The rest of this page is straight forward. All of this information is useful in role playing your character. You may want to glance over this whenever you are trying to decide what your character would do in a particular situation.

This page is obviously for spellcasters. If your character can’t cast spells, there is no reason for you to print this sheet.
Primary Ability: This your character’s primary spellcasting ability. This will be Intelligence, Wisdom or Charisma – depending upon your Class.
Spell save DC: This is 8 + your proficiency modifier + the ability modifier for your primary spellcasting ability.
Spell attack modifier: This is your proficiency modifier + the ability modifier for your primary spellcasting ability .
Number of Cantrips Known: This number depends on your class and level.
Spell Slots and Castings
Enter the number of spell slots you have available in the space next to each spell level. As you expend spell slots to cast spells, you can check off the used slots in the boxes below.
Spellbook / Known Spells
If your character’s spellcasting class uses a spellbook, you can use this area to list the spells that it contains. If your class requires that you know a certain number of spells, you can list them here.
Use the checkbox next to a spell to indicate a spell that you have prepared. List cantrip’s as Level 0. There isn’t enough room here for full spell descriptions, so you can use the description space to list the major spell effect. For easy reference to the full spell descriptions, you may want to use spell cards, available HERE.

The main thing to remember is that the character sheet is yours. Use it in any way that makes sense to you. You can write outside the boxes, use circles and arrows, scribble in the margins, or use it in any way that you choose. Also, you don’t have to completely fill out every box before you start playing. If you never decide on your character’s eye color, it won’t effect the game. [As a DM, I do strongly recommend that you give your character a name before your second gaming session. I have played too many times with one or more “no name” characters. This can be a distraction.]

Here are a couple of tips:
First, use pencil instead of ink. Many things can happen during an adventure that can cause things to change so keep an eraser handy.
Second, I find it useful to apply 3M brand “magic mending tape” over the areas that I know will be changing often, such as current hit points. You can write on it with a pencil and it stands up to frequent erasures without leaving a hole in the paper.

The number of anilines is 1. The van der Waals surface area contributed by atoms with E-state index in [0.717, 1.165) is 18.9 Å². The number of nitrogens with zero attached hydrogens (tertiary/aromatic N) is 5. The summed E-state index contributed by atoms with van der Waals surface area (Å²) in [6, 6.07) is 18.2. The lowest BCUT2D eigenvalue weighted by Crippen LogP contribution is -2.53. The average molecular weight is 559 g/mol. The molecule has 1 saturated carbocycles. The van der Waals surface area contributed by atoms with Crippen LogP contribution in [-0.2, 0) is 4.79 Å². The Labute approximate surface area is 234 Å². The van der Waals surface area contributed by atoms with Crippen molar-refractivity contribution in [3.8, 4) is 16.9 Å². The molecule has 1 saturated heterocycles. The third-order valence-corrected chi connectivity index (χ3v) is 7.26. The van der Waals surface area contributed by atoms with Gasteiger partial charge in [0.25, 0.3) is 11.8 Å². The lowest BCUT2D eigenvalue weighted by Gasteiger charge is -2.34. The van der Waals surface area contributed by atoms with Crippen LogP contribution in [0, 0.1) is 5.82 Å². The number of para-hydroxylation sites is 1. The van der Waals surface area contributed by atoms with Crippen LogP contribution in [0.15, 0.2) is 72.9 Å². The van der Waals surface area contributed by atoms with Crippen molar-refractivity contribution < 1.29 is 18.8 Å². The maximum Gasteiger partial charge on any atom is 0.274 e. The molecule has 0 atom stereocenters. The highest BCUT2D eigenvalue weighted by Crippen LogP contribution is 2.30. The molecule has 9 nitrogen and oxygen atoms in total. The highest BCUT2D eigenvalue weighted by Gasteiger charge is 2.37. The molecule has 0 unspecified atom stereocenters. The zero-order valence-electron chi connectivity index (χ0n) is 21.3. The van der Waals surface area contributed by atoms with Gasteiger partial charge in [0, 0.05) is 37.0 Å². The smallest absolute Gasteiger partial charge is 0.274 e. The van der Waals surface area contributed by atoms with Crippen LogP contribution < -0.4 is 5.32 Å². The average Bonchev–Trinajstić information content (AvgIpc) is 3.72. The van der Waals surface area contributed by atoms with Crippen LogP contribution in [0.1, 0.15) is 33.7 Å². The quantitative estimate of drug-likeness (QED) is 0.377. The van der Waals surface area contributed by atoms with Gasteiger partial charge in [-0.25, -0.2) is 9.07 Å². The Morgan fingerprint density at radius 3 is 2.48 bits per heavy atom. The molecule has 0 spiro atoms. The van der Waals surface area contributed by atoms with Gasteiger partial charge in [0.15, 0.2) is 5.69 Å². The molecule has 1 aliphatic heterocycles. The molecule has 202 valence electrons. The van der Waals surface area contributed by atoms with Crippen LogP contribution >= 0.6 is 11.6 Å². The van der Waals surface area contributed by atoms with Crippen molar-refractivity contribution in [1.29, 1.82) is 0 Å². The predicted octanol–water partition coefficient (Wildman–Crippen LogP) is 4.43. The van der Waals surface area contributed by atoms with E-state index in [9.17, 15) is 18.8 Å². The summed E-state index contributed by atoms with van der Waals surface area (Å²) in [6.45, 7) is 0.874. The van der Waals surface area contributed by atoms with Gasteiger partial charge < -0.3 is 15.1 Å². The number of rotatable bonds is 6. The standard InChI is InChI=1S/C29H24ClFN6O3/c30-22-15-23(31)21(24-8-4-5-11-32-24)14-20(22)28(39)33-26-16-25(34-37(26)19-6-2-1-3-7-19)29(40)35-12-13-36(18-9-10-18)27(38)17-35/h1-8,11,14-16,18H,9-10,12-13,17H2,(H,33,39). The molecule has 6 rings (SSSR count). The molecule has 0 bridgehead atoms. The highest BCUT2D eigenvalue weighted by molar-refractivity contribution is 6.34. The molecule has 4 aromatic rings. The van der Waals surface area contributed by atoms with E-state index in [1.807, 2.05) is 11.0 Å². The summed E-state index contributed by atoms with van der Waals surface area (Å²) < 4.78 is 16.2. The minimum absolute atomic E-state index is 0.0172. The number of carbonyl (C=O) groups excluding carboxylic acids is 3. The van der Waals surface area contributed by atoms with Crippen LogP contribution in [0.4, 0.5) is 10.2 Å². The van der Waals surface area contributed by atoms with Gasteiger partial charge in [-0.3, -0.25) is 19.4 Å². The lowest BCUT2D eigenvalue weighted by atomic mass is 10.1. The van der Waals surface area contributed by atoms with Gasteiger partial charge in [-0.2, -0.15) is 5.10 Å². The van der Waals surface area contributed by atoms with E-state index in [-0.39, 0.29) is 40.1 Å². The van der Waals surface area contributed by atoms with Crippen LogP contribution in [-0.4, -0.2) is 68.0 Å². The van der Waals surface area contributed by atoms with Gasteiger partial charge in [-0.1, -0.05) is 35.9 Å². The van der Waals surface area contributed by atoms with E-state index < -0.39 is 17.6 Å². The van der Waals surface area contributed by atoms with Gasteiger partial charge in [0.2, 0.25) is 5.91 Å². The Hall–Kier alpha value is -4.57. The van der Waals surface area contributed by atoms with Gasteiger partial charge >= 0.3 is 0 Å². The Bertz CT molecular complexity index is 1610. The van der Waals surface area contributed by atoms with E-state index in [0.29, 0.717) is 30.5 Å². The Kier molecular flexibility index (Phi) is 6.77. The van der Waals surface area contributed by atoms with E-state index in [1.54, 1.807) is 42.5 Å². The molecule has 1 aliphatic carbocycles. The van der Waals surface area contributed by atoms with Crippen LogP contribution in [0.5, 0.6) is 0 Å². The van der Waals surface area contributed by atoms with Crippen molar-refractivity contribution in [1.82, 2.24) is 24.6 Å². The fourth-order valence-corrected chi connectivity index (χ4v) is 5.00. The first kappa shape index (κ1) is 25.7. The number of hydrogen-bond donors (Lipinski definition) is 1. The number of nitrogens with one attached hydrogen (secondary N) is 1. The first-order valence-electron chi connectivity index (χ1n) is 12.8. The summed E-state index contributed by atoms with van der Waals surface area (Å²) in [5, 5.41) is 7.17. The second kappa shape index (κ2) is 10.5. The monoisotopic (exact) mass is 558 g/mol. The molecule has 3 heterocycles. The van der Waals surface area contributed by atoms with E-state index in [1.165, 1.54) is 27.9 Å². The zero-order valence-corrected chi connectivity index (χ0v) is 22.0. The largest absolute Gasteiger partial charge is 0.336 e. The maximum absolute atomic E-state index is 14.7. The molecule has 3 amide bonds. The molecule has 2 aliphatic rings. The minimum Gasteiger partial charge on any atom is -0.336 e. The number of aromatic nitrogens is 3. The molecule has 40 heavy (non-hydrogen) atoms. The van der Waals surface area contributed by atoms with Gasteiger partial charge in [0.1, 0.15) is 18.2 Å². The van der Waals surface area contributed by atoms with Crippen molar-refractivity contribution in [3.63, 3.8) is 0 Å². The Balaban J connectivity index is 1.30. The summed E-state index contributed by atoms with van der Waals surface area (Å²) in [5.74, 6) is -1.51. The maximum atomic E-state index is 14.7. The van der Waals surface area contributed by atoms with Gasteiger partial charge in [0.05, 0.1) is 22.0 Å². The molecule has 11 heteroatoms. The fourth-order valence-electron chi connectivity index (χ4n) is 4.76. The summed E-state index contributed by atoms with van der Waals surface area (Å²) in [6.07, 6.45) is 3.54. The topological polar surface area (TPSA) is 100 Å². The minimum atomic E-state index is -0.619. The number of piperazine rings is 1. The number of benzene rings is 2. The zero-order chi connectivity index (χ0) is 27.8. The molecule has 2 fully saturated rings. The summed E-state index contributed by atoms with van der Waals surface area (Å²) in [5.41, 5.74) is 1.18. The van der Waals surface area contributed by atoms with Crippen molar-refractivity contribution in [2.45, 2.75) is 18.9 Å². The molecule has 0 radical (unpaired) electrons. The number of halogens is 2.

Now that you have filled out your Character sheet, let the game begin!

D&D 5E – Character Sheet – Autofill (rev4)


Revised Auto-fill Character Sheet for Dungeons and Dragons 5e.

You can download the free character sheet here: 5.0 – Character Sheet – RRH-fillable – Rev4a.pdf
If you downloaded this file before February 23, 2015 and have had problems with it – it has been updated (embedded fonts). You may want to replace your older version with this one.

There is a post with box-by-box instructions on how to fill out the Character Sheet HERE.

I revised the weapons areas and the special features section on the second page.

The weapon boxes are no longer labeled “Melee Weapon” and “Ranged Weapon”. Any box can be used for ether.  You select to use a Strength or Dexterity ability bonus. For two weapon fighting, you can remove the ability bonus for damage. You can now add a separate bonus (or penalty) to attack or damage. The damage dice box is big enough to list two damage amounts (for versatile weapons).

I removed the notes section on the second page to allow more room for trait and feature descriptions.

D&D 5E – Mass Combat Rules


Rules for conducting massive battles in D&D.

You can download a free copy here: D&D Wars 5E.pdf

This is a complete re-write of the rules I published before (3.5 version here) (Next version here). In keeping with the spirit of 5e, these are simpler and play faster than any of my previous attempts.

D&D Wars is a supplement to fifth edition Dungeons & Dragons that provides a set of mass combat rules for conducting battles with units as small as one to armies numbering in the thousands. D&D Wars are not simply armies making battle with each other. It is armies intermixed with monsters and NPCs. Added to this mix is a group of PC heroes doing what they can to change the tide of the war.

– The rules are compatible with Dungeons and Dragons version 5E.

– There are rules for creating armies comprised of units of various sizes and compositions.

– It has consistent rules for scaling the battle from a small group of villagers with torches and pitchforks all the way up to epic battles with thousands of soldiers on both sides.

– The rules accommodate individual monsters wandering across the battlefield as well as other NPCs and PCs that are not part of the units.